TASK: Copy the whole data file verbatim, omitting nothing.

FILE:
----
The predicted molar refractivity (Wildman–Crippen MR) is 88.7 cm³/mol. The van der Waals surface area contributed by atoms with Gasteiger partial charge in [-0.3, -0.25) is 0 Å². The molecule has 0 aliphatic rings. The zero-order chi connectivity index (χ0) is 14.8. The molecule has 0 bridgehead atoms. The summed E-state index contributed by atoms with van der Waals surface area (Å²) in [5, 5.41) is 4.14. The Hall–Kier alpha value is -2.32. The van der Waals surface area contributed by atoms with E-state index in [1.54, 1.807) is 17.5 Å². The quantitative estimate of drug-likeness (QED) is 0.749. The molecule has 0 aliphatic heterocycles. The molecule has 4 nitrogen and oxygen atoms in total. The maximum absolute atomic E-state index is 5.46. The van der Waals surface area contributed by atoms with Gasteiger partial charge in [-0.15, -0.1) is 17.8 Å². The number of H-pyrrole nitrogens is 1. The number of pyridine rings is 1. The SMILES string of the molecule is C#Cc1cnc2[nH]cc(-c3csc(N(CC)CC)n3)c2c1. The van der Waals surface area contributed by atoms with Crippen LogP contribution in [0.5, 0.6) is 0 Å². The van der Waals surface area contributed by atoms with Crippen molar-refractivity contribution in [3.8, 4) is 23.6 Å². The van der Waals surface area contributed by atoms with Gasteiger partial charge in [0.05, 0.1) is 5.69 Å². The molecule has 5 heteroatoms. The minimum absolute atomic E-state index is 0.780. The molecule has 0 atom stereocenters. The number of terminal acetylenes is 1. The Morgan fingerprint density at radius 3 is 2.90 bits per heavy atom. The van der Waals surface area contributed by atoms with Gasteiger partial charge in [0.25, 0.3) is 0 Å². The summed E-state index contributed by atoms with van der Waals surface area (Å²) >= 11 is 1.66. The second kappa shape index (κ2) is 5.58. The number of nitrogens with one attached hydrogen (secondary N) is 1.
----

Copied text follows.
The predicted molar refractivity (Wildman–Crippen MR) is 88.7 cm³/mol. The van der Waals surface area contributed by atoms with Gasteiger partial charge in [-0.3, -0.25) is 0 Å². The molecule has 0 aliphatic rings. The zero-order chi connectivity index (χ0) is 14.8. The molecule has 0 bridgehead atoms. The summed E-state index contributed by atoms with van der Waals surface area (Å²) in [5, 5.41) is 4.14. The Hall–Kier alpha value is -2.32. The van der Waals surface area contributed by atoms with E-state index in [1.54, 1.807) is 17.5 Å². The quantitative estimate of drug-likeness (QED) is 0.749. The molecule has 0 aliphatic heterocycles. The molecule has 4 nitrogen and oxygen atoms in total. The maximum absolute atomic E-state index is 5.46. The van der Waals surface area contributed by atoms with Gasteiger partial charge in [-0.15, -0.1) is 17.8 Å². The number of H-pyrrole nitrogens is 1. The number of pyridine rings is 1. The SMILES string of the molecule is C#Cc1cnc2[nH]cc(-c3csc(N(CC)CC)n3)c2c1. The van der Waals surface area contributed by atoms with Crippen LogP contribution in [0.5, 0.6) is 0 Å². The van der Waals surface area contributed by atoms with Crippen molar-refractivity contribution in [3.8, 4) is 23.6 Å². The van der Waals surface area contributed by atoms with Gasteiger partial charge in [0.05, 0.1) is 5.69 Å². The molecule has 5 heteroatoms. The minimum absolute atomic E-state index is 0.780. The molecule has 0 atom stereocenters. The number of terminal acetylenes is 1. The Morgan fingerprint density at radius 3 is 2.90 bits per heavy atom. The van der Waals surface area contributed by atoms with Gasteiger partial charge in [0.25, 0.3) is 0 Å². The summed E-state index contributed by atoms with van der Waals surface area (Å²) >= 11 is 1.66. The second kappa shape index (κ2) is 5.58. The number of nitrogens with one attached hydrogen (secondary N) is 1.